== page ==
What seemed to be a terrible blow was a blessing to the developing Province. With the insurance money received, the third floor was rebuilt, and an elaborate chapel and another dormitory were added to the Community facilities. This money came fortunately at a time when the depression had greatly reduced finances of the Province.
In 1949 the Juniorate became a novitiate and Brother Joseph Damian and his forty juniors were transferred to the old novitiate house in Poughkeepsie, New York.
In August 1949 Brother Louis Omer, Master of Novices at the Poughkeepsie novitiate,took up residence with his twenty-three novices and his faculty in the Tyngsboro Juniorate.(109.) That September over fifty postulants joined the novitiate group. This group formed the first novices of the Novitiate invested with the Marist cassock on July 26, 1950.(110.) Since that time sixty to a hundred young men have studied here each year.
Succeeding Brother Louis Omer as master, Brothers Pius and David assumed the direction of the training program for candidates for the Marist life. In 1954 only high school graduates were accepted in Tyngsboro. Since that time the first year of study has been devoted to college work, and the second has been reserved for subjects proper to a novitiate. Since 1949 three hundred candidates have received the Marist habit in Tyngsboro.
In 1959, as a result of the division of the Province, a separate novitiate was established in Esopus, New York, for the candidates of that Province. The Tyngsboro novitiate, which was assigned to the Poughkeepsie Province, continues to educate candidates for that Province.
With the establishment of St. Ann Camp, Isle La Motte, Vermont, in 1908, the Marist Brothers became pioneers in the Catholic summer camp movement in the United States. Brother Zephiriny, founder and director of St. Ann's Academy in New York City (1892-1904), had organized a summer camp for students at St. Ann's at such places as Ruxton Falls, Granby, Beauceville and St. Vincent de Paul in the Quebec Province, Canada; and at Walkill, New York. His purpose as mentioned in "Faded Laurels" in the Bulletin of Studies:
(A) desire to keep on our register boys with no home entrusted to us by foreign or traveling parents, caused the opening of the vacation service. It proved very attractive to other boys and parents as wells on account of the country, the educational traveling and healthful sports which it afforded.(111.)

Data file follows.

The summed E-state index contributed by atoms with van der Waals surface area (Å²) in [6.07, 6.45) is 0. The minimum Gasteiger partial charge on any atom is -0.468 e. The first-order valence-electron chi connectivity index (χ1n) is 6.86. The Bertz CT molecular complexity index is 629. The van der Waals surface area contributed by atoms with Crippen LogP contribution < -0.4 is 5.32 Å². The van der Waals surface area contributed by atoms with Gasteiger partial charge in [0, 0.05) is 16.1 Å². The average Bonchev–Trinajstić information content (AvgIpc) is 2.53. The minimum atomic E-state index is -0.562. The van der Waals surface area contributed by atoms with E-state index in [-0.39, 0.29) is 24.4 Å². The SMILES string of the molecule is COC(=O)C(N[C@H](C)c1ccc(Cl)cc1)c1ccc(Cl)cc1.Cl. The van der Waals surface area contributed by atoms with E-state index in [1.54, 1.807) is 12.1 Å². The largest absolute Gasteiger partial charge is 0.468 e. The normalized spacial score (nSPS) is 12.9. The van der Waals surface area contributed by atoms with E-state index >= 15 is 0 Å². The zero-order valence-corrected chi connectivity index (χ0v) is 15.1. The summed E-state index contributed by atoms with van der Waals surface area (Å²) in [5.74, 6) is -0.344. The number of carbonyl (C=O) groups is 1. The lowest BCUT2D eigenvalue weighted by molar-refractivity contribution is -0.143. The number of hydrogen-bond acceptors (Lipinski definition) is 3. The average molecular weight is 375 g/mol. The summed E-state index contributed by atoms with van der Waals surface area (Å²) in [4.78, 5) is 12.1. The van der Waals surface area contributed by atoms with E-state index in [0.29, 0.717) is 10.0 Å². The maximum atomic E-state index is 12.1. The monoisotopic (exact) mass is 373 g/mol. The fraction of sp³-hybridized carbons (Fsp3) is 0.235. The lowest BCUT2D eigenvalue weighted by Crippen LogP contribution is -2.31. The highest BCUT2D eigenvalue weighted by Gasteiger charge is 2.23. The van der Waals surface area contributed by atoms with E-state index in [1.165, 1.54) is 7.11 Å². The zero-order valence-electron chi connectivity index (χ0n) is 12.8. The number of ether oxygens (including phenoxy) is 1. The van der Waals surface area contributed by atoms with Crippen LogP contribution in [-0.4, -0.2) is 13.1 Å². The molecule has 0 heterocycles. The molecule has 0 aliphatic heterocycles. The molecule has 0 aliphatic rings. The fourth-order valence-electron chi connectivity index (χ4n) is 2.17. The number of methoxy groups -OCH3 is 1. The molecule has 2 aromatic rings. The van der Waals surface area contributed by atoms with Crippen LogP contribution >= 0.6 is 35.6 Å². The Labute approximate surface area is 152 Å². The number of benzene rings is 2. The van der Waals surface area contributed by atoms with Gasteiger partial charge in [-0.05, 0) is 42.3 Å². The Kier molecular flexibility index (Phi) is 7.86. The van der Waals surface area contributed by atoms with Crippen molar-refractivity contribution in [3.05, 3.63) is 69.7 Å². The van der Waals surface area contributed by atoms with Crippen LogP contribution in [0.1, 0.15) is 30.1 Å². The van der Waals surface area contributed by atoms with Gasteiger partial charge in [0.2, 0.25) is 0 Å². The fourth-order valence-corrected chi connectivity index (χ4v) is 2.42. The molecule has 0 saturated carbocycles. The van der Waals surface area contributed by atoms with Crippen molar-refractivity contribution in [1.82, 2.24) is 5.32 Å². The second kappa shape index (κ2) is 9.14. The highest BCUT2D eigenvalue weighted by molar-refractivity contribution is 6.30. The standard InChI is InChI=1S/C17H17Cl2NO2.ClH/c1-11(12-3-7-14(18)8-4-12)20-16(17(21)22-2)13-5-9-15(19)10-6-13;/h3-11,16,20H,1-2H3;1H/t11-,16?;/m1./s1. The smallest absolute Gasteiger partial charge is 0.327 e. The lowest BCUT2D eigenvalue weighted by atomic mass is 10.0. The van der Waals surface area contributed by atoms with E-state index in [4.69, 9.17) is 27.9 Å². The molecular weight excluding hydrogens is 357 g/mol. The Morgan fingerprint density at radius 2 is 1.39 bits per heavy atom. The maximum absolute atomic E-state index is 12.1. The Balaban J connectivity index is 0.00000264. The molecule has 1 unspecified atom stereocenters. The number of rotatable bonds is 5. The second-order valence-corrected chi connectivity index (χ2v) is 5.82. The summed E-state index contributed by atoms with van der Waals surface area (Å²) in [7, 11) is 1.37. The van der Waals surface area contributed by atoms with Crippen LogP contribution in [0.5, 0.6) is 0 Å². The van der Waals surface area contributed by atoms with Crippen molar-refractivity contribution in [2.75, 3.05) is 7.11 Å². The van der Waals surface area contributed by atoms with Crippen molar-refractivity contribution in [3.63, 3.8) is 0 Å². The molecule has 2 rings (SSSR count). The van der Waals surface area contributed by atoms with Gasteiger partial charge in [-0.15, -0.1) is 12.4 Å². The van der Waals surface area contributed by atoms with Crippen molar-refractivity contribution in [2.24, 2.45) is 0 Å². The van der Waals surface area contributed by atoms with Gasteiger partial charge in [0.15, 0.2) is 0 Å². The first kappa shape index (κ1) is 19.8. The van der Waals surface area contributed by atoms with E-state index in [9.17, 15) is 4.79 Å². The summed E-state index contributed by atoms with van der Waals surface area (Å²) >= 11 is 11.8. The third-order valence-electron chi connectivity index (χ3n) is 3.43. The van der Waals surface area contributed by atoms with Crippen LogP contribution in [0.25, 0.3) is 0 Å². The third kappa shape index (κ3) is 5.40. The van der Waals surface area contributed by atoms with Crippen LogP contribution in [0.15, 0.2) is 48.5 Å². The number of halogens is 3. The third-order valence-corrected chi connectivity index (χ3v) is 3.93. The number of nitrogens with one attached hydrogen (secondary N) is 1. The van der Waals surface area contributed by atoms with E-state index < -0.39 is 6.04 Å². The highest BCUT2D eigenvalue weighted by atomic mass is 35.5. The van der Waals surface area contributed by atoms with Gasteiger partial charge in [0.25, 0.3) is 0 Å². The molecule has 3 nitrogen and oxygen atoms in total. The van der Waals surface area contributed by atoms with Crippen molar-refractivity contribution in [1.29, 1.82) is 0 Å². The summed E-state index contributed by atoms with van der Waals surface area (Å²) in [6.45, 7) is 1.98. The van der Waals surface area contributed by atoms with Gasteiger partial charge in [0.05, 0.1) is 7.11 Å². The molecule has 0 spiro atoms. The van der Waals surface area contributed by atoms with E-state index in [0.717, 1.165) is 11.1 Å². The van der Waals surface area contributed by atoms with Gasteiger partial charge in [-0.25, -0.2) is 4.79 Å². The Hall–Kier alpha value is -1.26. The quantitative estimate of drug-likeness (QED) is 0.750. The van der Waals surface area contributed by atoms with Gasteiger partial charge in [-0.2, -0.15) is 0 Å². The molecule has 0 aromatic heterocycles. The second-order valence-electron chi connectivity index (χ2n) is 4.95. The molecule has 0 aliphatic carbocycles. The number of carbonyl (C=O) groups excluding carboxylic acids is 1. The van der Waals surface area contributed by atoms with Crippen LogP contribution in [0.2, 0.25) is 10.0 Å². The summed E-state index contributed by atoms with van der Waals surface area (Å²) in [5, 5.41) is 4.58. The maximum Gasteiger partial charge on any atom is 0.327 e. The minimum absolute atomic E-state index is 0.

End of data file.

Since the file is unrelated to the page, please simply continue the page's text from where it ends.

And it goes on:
Thus in 1907 a site on Isle La Motte on Lake Champlain was rented for ninety-nine years from the town of Auburn, Vermont.(112.) Here St. Ann Camp was established, and here it prospered for the next twenty-three years. Its peak enrollment was 125 in 1925. The depression again took its toll as the Provincial Administration decided to close the camp in 1930, but delayed the closing until 1931. No other attempt was made to establish a summer camp for the next eighteen years.
Camp Fritz in Center Ossipee, New Hampshire, was purchased for $65,000 by the Province of the United States in 1949. The excellent three hundred acre property located forty miles from Manchester, New Hampshire, provided the brothers with two large frame administration buildings, a suitable dining hall building, recreation hall building, several large bungalows, a dozen private cabins and a fine beach on Levitt Bay.(113.)
Brother Benedict Henry was named director of the camp, now known as Camp Marist for Boys, and charged with the renovation program for the opening of the first season in 195 0. Forty brothers made up the first faculty of administrators, counselors, and workers.
During the ten years Brother Benedict headed this camp he supervised the moving of several bungalows to make way for the construction of seven long bungalows to accommodate 210 boys; expanding the beach facilities to include 220 yards; constructing a large colonial-type chapel, Our Lady of Fatima Chapel, two faculty residences, a canteen, stables; and directed several renovation projects.(114.) He also supervised the inauguration of intercamp and sports programs so as to make Camp Marist well known in the region. When he was assigned elsewhere, he left with the satisfaction that the camp had prospered well and that it had gained membership in the National Catholic Camp Association.
In 1959 the Camp was entrusted to the Esopus Province. Brother Joseph Abel was appointed to succeed Brother Benedict. Brothers from both provinces continue to compose the faculty of seventy each season.